Pop Culture

[Cultural Attachment]

When Dr. Dre and Jimmy Iovine collide, the end result feels … unsettling

Dre, left, and Iovine.
Photo: HBO / Courtesy
Smith Galtney

The Defiant Ones is the weirdest thing I’ve seen on TV in some time. A four-part HBO docuseries about the fruitful business union of Jimmy Iovine and Dr. Dre, it starts out like typical showbiz puffery (let’s hire a bunch of people to say how great we are!), then it gets really good (as does most anything involving SoCal rock and hip-hop in the ’80s), before finishing off with a boring final hour in which Dre and Iovine all but fellate each other. Hardly essential viewing, it’s also not a waste of your time. In fact, if you need a place to vent all your summertime anger, The Defiant Ones is highly therapeutic.

I almost didn’t make it through the first 15 minutes. Unless you consider Apple’s multibillion-dollar deal with Beats Electronics, the headphones company co-founded by Dre and Iovine, to be a significant development in 21st-century history, The Defiant Ones doesn’t exactly kick off with a bang. There’s lots of hot air blowing from the likes of Bono and Will.i.am and Eminem, the latter of whom spouts crap like, “Jimmy Iovine is the levitator, Dr. Dre is the innovator.” Director Allen Hughes aims for profundity with slick editing and Ennio Morricone’s theme from The Untouchables. But nothing can ease the fact that Iovine is one of those senior-aged billionaires who still wears a baseball cap backwards—i.e. a profoundly annoying presence.

Things get interesting once the focus turns to Dre. Whether he’s fiddling with the tracks for Marvin Gaye’s “I Want You” inside his home studio or blasting Nirvana and Kraftwerk while lounging in his tropical compound, Dre comes off as utterly likeable—a music lover who just happened to get stinking rich doing what he loves. The section about his early DJ days is a trip. Recalling the moment when Dre seamlessly mixed the Motown classic “Please Mr. Postman” with a new beat (“Jive Rhythm Trax 122”), club owner Alonzo Williams says, “It was like some musical, magical sh*t. People were still groovin’. They were groovin’ confused, though!” Dre also apologizes for assaulting TV host Dee Barnes in 1991: “Any man who puts his hands on a female is out of his f*cking mind. And I was out of my f*cking mind at the time.”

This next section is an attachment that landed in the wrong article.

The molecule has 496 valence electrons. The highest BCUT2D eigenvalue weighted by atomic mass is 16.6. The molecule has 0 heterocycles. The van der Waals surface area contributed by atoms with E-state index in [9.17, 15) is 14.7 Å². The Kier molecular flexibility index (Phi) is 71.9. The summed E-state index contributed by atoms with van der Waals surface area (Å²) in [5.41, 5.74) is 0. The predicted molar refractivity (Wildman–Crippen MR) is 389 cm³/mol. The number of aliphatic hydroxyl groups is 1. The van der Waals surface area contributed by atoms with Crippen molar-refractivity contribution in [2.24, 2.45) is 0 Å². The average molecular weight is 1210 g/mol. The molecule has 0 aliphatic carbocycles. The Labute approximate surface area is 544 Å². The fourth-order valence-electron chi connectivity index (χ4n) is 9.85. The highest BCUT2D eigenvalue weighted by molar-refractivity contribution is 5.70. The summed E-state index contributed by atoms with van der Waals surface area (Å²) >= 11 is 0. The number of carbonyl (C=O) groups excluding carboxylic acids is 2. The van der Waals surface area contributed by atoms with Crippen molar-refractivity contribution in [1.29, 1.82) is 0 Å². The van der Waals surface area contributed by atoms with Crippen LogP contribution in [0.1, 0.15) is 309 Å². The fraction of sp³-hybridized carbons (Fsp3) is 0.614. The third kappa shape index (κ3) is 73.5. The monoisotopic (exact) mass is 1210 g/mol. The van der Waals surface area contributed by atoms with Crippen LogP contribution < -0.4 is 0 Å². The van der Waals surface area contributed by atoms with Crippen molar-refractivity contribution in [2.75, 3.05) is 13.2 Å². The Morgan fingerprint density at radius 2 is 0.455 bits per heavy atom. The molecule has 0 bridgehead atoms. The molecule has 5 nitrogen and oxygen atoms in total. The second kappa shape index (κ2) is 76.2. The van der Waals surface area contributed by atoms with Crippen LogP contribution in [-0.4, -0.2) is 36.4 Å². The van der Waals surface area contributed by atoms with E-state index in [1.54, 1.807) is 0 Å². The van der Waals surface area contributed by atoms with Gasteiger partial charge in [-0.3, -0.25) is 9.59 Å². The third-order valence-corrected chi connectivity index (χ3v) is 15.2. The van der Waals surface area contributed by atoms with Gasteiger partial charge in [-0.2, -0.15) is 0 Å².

It’s tough being a woman in Iovine’s world, too. As a budding engineer/producer, he puts up with Springsteen spending three weeks just to get a drum sound right. But when Stevie Nicks dares to express a thought, he jumps down her throat and says she’s acting like “group of lawyers.” Then he fills Nicks’ debut, Bella Donna, with platinum males (Tom Petty, Don Henley), convinced she’s going to come out with “this beautiful record with lace and veils and candles all over it, and no one’s gonna hear it.” (She was only the star of the biggest-selling band in the world, Jimmy.) Much worse, due to their secret romance, he makes her hide in the basement when Tom Petty comes over! Isn’t Iovine due for an apology of his own? Nope, all the women in his life—Patti Smith, Gwen Stefani, the wives—just wax about his genius and how it needs room to flower.

The last hour of The Defiant Ones loads up on blowhard malarkey—Dre is “the best that ever was,” he and Iovine built Beats “from nothing”— so much that your mind inevitably wanders onto other topics. Like, what is it that makes Dre so endearing and Iovine so grating? By show’s end, Dre is a changed man. Iovine, meanwhile, remains an eternal douche.

Tags: Music, Television
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